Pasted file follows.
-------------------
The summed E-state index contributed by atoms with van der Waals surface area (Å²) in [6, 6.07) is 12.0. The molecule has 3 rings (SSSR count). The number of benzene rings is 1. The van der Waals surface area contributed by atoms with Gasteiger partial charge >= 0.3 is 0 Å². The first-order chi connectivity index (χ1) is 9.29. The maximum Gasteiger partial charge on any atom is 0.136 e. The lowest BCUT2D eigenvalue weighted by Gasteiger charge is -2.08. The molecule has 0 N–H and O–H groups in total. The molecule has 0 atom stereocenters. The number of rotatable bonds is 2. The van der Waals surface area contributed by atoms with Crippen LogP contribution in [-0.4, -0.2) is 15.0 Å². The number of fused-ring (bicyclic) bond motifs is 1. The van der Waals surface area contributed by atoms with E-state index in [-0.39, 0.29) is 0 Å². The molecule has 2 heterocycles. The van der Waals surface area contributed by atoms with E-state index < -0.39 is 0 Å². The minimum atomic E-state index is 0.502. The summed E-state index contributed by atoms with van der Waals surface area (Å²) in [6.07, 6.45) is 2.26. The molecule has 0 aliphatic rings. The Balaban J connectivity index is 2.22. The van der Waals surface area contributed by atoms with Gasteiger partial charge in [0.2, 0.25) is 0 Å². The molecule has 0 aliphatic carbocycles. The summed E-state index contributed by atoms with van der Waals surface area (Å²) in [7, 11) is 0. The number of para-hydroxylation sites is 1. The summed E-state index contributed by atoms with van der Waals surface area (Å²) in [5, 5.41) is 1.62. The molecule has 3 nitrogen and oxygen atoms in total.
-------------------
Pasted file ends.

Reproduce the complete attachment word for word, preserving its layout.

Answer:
The summed E-state index contributed by atoms with van der Waals surface area (Å²) in [6, 6.07) is 12.0. The molecule has 3 rings (SSSR count). The number of benzene rings is 1. The van der Waals surface area contributed by atoms with Gasteiger partial charge >= 0.3 is 0 Å². The first-order chi connectivity index (χ1) is 9.29. The maximum Gasteiger partial charge on any atom is 0.136 e. The lowest BCUT2D eigenvalue weighted by Gasteiger charge is -2.08. The molecule has 0 N–H and O–H groups in total. The molecule has 0 atom stereocenters. The number of rotatable bonds is 2. The van der Waals surface area contributed by atoms with Crippen LogP contribution in [-0.4, -0.2) is 15.0 Å². The number of fused-ring (bicyclic) bond motifs is 1. The van der Waals surface area contributed by atoms with E-state index in [-0.39, 0.29) is 0 Å². The molecule has 2 heterocycles. The van der Waals surface area contributed by atoms with E-state index < -0.39 is 0 Å². The minimum atomic E-state index is 0.502. The summed E-state index contributed by atoms with van der Waals surface area (Å²) in [6.07, 6.45) is 2.26. The molecule has 0 aliphatic rings. The Balaban J connectivity index is 2.22. The van der Waals surface area contributed by atoms with Gasteiger partial charge in [0.2, 0.25) is 0 Å². The molecule has 0 aliphatic carbocycles. The summed E-state index contributed by atoms with van der Waals surface area (Å²) in [7, 11) is 0. The number of para-hydroxylation sites is 1. The summed E-state index contributed by atoms with van der Waals surface area (Å²) in [5, 5.41) is 1.62. The molecule has 3 nitrogen and oxygen atoms in total.